The Decorator's Home: An Interview Of Marco Castillo On Cuba's Incomplete Aesthetic Revolution

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Interview by Oliver Kupper
Portrait by Summer Bowie
Install images courtesy of UTA Artist Space

Marco A. Castillo’s The Decorator’s Home – his first solo exhibition in the United States after 26 years in Los Carpinteros collective – is a microcosm of the dichotomies and failures of modernism’s utopian ideals. Amid a raging Cold War that extended far beyond the US and the USSR, modernism infused a tinge of fascism disguised as national pride in the name of aesthetics, whether it be the folksy arts and crafts dreams of Frank Loyd Wright, or the concrete and rosewood pavilions of Oscar Niemeyer’s Brasilia. Cuban Modernism offered the same sense of freedom and hope in an embargoed state of isolationism and Marxist fervor. Needless to say, the movement didn’t last long – it sputtered out in the tropical miasma of communism’s last island holdouts. In A Decorator’s Home, Castillo captures this fervor: the dreams of space travel, the dreams of high-minded aesthetics, razor sharp lines, rich wood, and rare materials. All of this is imbued with the paranoia of a global race to the cosmos, and the coded languages of spies trading secrets while their Cuba Libre’s sweat into hotel coasters. In the back of the exhibition, a solemn and heartbreaking film, called Generation, is a symbolic six-minute epitaph for Cuban Modernism’s ambitions, it’s lonely siren songs of paradise, and youth crashed on the shores of their aspirations. In the end, Cuban Modernism’s shipwreck wasn’t due to lack of demand or desire. It was the sense of control that the architect’s of The Revolution – namely Fidel Castro and Che Guevara – needed in order to legitimize their violence and delusions of grandeur. As the movement died, many of the buildings were converted to hospitals, schools, and public works facilities. We got a chance to speak to Castillo about his exhibition, curated by Neville Wakefield, and about his own take on Cuban Modernism’s successes and failures.

OLIVER KUPPER: Where did the name for the show, The Decorator’s Home, come from? 

MARCO CASTILLO: I had been doing research on Cuban Modernity, and there was this generation of designers at the beginning of the revolution that got involved in creating a new static for these people that were going to be the future of this country and the future of the world, because Cuba thought that they would convince the rest of the world to become communist. This needed to have an aesthetic. 

KUPPER: It’s funny how revolutions need an aesthetic.

CASTILLO: This generation designed most of the objects we were supposed to use, like furniture, and also interior design for the spaces, for the workers, for the buses, for the hotels, and for the farmers. But at a certain point, the government stopped being interested in that.

KUPPER: Was it too ambitious?

CASTILLO: I think it was the mood of Fidel Castro. He got radicalized, he got very into Soviet politics, and he militarized the country. And so the static artists became an enemy because they were the creative people.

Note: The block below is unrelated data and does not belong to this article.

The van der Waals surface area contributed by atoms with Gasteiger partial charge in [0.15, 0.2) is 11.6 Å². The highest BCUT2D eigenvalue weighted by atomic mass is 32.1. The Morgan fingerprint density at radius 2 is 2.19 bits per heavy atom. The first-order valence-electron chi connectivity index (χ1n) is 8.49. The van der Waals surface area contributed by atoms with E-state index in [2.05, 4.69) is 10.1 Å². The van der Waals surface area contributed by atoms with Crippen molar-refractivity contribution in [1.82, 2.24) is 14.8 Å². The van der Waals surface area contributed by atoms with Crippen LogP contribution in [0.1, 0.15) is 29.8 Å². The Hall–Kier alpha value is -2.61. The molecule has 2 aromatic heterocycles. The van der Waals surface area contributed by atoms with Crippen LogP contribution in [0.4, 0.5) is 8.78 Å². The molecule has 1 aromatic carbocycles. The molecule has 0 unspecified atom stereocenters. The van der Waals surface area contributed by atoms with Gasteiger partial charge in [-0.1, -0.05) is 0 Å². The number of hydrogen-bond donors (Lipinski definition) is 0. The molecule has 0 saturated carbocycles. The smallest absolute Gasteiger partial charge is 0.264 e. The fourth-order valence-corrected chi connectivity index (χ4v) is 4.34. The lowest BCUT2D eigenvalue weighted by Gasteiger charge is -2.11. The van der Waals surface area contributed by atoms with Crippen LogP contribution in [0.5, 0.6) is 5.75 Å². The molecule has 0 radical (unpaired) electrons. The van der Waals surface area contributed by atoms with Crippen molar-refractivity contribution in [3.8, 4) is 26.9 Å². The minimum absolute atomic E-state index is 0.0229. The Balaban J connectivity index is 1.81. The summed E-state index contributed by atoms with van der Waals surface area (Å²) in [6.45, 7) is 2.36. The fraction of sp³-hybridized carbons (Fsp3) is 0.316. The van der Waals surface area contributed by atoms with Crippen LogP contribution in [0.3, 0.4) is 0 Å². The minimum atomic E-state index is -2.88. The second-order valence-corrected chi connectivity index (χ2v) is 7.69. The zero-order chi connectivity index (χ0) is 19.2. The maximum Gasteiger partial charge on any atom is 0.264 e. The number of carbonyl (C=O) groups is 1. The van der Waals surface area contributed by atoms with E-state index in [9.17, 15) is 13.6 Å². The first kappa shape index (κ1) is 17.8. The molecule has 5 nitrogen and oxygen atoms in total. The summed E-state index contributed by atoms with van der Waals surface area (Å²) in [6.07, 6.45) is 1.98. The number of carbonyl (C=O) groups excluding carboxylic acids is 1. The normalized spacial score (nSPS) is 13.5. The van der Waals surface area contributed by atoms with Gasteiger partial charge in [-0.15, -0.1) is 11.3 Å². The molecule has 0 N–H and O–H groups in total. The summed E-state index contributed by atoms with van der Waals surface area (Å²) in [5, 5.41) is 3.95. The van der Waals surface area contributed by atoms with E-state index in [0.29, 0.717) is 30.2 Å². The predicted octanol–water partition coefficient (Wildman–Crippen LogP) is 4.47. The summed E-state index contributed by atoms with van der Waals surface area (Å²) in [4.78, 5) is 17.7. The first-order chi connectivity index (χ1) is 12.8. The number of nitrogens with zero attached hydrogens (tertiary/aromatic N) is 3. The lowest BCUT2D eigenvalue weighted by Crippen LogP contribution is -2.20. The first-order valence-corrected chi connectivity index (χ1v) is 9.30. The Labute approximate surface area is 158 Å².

KUPPER: Yeah, a little utopian.

CASTILLO: Yes, too liberal. In the seventies, there was censorship for writers. The government destroyed the movement, the design, and the taste. 

KUPPER: How many years was that?

CASTILLO: Twenty years, I would say. In Cuba you have Art Deco, Art Nouveau, but I’m fonder of this utopic moment. People were importing resources from the human past. For the colonial time, they were based on identity and they mixed it with the high-quality design from the northern country.

KUPPER: The northern influence is in your pieces, too.

CASTILLO: Yes, what I’m doing here is basically because this movement was interrupted. This stirred a frustration in all of us; we couldn’t have a complete aesthetic revolution. I behaved like an interior designer at the time, creating my own objects. They are not furniture, and they are not art. They are something in between. 

KUPPER: Object-art.

CASTILLO: Yes, this creates a lot of influence in them. They look like decoration.  

KUPPER: At times it reminds me of Brasília. 

CASTILLO: Yes, except the Brazilians use rosewood, and we use mahogany. Cuba has the most beautiful mahogany. It’s darker than the rest. Also, we have a little bit of the Soviet influence over furniture—more practical. The Brazilians were more like peacocks, more exaggerated at times. 

(walking over to another piece)

KUPPER: What’s that?

CASTILLO: This is the type of wood people use to make cabinets. It smells so good. 

KUPPER: When did you start using caning?

CASTILLO: It was after the Cuban movement. I realized they were using this old material to do things that were very modern. Also, they were doing a lot of screens. There was a very tropical feeling in every piece of furniture—very delicate—you couldn’t really read it immediately. For example, they use a combination of mahogany and white surfaces. It would remind you of a coconut. I did the same here (walks towards screen). I designed the outside of it. I made it white, so it looks a little bit like pieces of coconut. A screen in a very important place called Salon de Protocolo El Laguito, the Protocol Room of El Laguito, inspired this. There is a huge screen that reminds me of this one, but it doesn’t have the alphabet. I added an alphabet because it was sort of an addiction of the Cold War.

KUPPER: Coding…

CASTILLO: Yeah, people really wanted to know these codes; there was lots of paranoia. (laughs) What are they saying? It became almost like art.

KUPPER: Would you consider there to be a Brutalist element to any of these pieces as well?

CASTILLO: You know when you’re dealing with this socialist element, Brutalism is always there. This (pointing to a caning piece with stars) reminds me of our monuments. This is pure Brutalism. 

KUPPER: This is very symbolic.  

CASTILLO: It represents a little bit of the revolution. I come from a country that had a lot of fun—a beautiful, turbulent country. Cuba was very rich in the beginning, but not after the revolution. I represent that as a circle. Simple, beautiful, perfect. It turns into a star, which is a very complex, geometric figure. At the same time, it reminds me of the back or the bottom of a chair. 

KUPPER: What about the rifles?